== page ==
Uncertainty remains over Hampshire’s water levels

102690-822_WATER_INVEST''Andy Neve, pictured inside a pumping station at Portsmouth Water, Havant.''Picture: Allan Hutchings (102690-822)
102690-822_WATER_INVEST''Andy Neve, pictured inside a pumping station at Portsmouth Water, Havant.''Picture: Allan Hutchings (102690-822)
Wetherspoon's charges customers different prices around the country

Research reveals Wetherspoon’s charges different prices around the country

0
Have your say

THE jury is still out on whether water restrictions such as a hose pipe ban may be needed this summer.

Officials at Portsmouth Water are assessing the situation after an unusually dry autumn and winter has left groundwater levels at their lowest for this time of year since 1997.

As reported in The News, the autumn was one of the driest in 40 years in the Portsmouth area, with a third of the average rainfall in October and half the average in November.

Water supplies are taken from groundwater that collects in the Havant area and tests show that levels are more than six metres below the long-term average.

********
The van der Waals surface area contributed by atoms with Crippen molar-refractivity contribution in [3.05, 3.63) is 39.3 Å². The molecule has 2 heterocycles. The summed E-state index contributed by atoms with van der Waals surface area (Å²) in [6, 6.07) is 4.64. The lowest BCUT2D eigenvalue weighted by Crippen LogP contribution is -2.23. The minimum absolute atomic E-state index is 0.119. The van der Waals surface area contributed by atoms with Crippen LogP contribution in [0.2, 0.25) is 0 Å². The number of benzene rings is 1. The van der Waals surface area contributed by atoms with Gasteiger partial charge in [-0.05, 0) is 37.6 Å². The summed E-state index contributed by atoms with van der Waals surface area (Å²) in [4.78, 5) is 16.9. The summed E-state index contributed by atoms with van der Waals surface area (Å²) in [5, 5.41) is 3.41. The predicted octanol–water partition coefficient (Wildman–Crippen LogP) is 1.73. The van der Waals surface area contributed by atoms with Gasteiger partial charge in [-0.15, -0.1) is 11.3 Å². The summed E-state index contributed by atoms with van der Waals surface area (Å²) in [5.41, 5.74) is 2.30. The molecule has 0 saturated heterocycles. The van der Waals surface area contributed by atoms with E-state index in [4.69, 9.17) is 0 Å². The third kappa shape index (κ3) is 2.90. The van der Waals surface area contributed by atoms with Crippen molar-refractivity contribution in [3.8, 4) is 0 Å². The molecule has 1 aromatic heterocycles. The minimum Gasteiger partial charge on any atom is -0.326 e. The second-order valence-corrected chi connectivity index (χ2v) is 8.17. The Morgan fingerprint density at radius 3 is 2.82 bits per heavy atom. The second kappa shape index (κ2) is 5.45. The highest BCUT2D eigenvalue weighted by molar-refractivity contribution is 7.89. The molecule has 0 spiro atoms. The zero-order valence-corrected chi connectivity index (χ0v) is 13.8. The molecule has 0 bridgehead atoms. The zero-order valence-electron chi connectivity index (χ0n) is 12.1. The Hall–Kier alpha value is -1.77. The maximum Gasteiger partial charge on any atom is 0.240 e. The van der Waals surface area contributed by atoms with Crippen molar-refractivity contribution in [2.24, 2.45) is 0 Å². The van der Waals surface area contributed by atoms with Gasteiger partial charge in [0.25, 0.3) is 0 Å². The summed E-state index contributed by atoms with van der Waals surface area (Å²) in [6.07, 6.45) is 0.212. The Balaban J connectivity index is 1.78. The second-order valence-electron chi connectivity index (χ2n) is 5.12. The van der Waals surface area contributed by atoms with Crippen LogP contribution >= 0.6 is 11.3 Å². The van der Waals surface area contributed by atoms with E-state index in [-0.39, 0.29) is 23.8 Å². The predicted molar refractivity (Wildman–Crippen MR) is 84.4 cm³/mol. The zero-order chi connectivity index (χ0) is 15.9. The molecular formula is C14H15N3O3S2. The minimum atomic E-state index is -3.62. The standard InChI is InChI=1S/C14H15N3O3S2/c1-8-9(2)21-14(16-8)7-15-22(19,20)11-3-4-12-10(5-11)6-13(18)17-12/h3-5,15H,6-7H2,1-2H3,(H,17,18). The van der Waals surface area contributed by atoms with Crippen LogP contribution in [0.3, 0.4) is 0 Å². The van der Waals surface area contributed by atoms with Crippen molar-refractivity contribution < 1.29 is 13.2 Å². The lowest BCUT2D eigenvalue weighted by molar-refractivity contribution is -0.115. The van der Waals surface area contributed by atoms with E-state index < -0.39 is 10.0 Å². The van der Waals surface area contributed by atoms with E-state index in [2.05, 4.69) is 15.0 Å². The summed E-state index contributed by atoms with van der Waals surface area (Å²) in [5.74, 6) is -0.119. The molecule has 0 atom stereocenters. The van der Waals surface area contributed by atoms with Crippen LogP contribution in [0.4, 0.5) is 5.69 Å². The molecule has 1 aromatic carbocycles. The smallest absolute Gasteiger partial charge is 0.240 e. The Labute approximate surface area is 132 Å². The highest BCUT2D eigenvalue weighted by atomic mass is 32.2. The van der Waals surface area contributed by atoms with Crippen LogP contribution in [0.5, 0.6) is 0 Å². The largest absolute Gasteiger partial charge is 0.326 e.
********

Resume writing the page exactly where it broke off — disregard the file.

The groundwater levels have recovered slightly thanks to some heavy rain at the start of January, but Andy Neve, engineering director at Portsmouth Water, said a wet February and March was needed.

He told The News: ‘If we get more than 70 per cent of long-term average rainfall in February and March then, currently, we do not anticipate the need for restrictions during the summer.

‘We will however keep a careful watch on rainfall and groundwater levels and will be in a better position to answer that question at the end of March.’

The firm has not imposed water restrictions since 1976.

Mr Neve added: ‘It’s not a rare event for groundwater levels to be as low as they are now, although they are lower at this time of year than in any year since 1997.’